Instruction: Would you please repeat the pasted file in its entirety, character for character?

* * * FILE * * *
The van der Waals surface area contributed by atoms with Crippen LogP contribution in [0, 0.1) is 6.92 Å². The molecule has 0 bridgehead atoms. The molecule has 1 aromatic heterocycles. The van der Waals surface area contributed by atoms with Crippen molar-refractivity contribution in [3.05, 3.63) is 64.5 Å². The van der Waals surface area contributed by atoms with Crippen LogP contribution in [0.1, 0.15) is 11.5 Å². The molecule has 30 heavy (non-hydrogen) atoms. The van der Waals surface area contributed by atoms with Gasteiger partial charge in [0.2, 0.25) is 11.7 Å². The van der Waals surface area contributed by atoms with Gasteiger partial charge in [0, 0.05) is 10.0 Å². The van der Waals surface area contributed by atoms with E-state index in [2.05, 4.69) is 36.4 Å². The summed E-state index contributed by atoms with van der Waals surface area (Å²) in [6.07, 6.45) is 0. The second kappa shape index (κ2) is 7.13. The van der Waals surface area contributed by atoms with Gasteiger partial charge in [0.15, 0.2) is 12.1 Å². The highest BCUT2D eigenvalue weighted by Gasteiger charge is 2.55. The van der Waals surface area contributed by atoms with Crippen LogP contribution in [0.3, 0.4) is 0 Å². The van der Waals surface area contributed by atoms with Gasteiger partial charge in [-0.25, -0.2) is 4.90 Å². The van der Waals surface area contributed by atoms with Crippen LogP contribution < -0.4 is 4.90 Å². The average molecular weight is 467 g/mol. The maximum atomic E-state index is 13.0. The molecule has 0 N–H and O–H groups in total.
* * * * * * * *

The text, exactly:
The van der Waals surface area contributed by atoms with Crippen LogP contribution in [0, 0.1) is 6.92 Å². The molecule has 0 bridgehead atoms. The molecule has 1 aromatic heterocycles. The van der Waals surface area contributed by atoms with Crippen molar-refractivity contribution in [3.05, 3.63) is 64.5 Å². The van der Waals surface area contributed by atoms with Crippen LogP contribution in [0.1, 0.15) is 11.5 Å². The molecule has 30 heavy (non-hydrogen) atoms. The van der Waals surface area contributed by atoms with Gasteiger partial charge in [0.2, 0.25) is 11.7 Å². The van der Waals surface area contributed by atoms with Gasteiger partial charge in [0, 0.05) is 10.0 Å². The van der Waals surface area contributed by atoms with E-state index in [2.05, 4.69) is 36.4 Å². The summed E-state index contributed by atoms with van der Waals surface area (Å²) in [6.07, 6.45) is 0. The second kappa shape index (κ2) is 7.13. The van der Waals surface area contributed by atoms with Gasteiger partial charge in [0.15, 0.2) is 12.1 Å². The highest BCUT2D eigenvalue weighted by Gasteiger charge is 2.55. The van der Waals surface area contributed by atoms with Crippen LogP contribution in [0.3, 0.4) is 0 Å². The van der Waals surface area contributed by atoms with Gasteiger partial charge in [-0.25, -0.2) is 4.90 Å². The van der Waals surface area contributed by atoms with Crippen LogP contribution < -0.4 is 4.90 Å². The average molecular weight is 467 g/mol. The maximum atomic E-state index is 13.0. The molecule has 0 N–H and O–H groups in total.